By Jonathan Oleisky
Last week I went back to college, four of them to be exact. Our youngest daughter started her college search and I had the pleasure of putting on my “prospective parent” hat. Over the course of three days we visited four very different colleges in the greater Boston area.
As an educational marketer, I was keenly interested to see how each school would engage our daughter. These four highly competitive colleges had impressive admissions offices, offered full campus tours and three of the four kicked off the day with a detailed hour-long information session. The fourth school had a special “Women in Engineering” half day session (more on that to come).
Let’s start with the similarities. The price tag for each school is a mind-numbing $60,000 plus per year (for those of you who just fell out of your chair, you are not alone). With an investment of that magnitude our daughter was greeted with a warm smile, the most beautiful marketing collateral you can imagine, and a well-spoken admissions professional at each school.
Now for the differences. Some were subtle, but two were very unique in their engagement.
College #1. This highly selective, small women’s college, put the seven prospective student’s front and center. With a small touring group, the Assistant Admissions Director asked each young lady to take a seat around a large conference table. The parents were asked to sit in chairs around the wall. I was impressed with the approach. It was clear to me this would be an intimate discussion that would be primarily student-focused.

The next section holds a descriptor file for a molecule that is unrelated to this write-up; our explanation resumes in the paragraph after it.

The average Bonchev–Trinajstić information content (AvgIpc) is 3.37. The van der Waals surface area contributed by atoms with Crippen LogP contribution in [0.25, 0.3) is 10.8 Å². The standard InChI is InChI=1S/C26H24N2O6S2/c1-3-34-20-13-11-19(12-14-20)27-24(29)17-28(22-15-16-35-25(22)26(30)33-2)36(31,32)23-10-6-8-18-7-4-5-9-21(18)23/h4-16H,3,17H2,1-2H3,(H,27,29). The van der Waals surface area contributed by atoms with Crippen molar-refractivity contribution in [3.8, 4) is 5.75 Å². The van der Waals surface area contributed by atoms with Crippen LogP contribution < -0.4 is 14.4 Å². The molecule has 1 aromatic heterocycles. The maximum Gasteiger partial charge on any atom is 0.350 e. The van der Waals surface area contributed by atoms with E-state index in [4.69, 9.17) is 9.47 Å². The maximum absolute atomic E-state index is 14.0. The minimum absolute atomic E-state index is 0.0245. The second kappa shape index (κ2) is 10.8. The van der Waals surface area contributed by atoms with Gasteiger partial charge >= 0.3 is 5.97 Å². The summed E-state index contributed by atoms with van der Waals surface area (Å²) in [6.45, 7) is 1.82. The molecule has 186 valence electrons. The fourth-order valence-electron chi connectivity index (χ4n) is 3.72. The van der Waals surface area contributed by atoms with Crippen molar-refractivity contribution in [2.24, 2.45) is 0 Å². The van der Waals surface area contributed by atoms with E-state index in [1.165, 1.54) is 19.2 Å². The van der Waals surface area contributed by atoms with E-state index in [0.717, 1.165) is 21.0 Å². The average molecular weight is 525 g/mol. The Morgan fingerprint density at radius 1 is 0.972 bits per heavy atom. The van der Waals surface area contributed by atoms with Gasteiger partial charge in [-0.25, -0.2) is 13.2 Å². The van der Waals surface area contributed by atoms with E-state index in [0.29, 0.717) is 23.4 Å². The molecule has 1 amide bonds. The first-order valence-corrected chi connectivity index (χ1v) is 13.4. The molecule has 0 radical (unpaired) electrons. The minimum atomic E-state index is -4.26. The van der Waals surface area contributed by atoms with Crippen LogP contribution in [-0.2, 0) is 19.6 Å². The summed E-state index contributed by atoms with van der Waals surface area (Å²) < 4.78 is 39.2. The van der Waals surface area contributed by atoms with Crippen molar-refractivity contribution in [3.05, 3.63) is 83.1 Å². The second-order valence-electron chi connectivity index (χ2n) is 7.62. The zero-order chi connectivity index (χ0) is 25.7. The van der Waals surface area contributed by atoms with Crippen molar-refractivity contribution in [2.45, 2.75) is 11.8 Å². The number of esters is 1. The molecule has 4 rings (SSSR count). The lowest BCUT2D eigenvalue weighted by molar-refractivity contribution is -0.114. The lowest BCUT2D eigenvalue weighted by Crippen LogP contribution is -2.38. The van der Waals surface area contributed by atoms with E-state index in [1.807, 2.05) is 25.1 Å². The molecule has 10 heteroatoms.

College #2. This mid-sized school had over 150 students and parents attend the information session. As we checked in at the admissions office it had the feeling of a crowded open house. The Director of Admissions (yep, the top dog himself led the information session) did an excellent job and introduced a panel of four current students. Everything was well done, but no personalization here.
College #3. This small to mid-sized school had another group of 150 students and parents, an Assistant Admissions Director (she did a great job), and a very enthusiastic student tour guide. Once again, no personalization here.
College #4. As a highly specialized Engineering School with 350 students, the five hour session was radically different from the other three. To be fair to the other schools this was a special annual workshop, highly targeted and customized to attract female high school students with an interest in engineering. However this was all about making these young ladies feel empowered and the center of attention. From the name tag, to the complimentary lunch, to the faculty panel, to the hands-on engineering project, this was a full court press. Did I mention that each accepted student is offered a 50% merit award which covers $20,000 per year of tuition? That got my attention.
Each of these schools is highly regarded and I’m confident would offer our daughter (and yours as well) an outstanding education. If I were handing out style awards for successful marketing engagement, clearly Colleges 1 & 4 would be declared the winners of this round. They each offered something a little different and it showed. Our daughter left those two schools with the impression that her college education would be a hands-on experience, with strong student faculty interaction and a focus on mentoring and empowering young women.
For those of you who are getting ready to begin your child’s college search, I wish you the best of luck.
Jonathan Oleisky is the President of Kalix Communications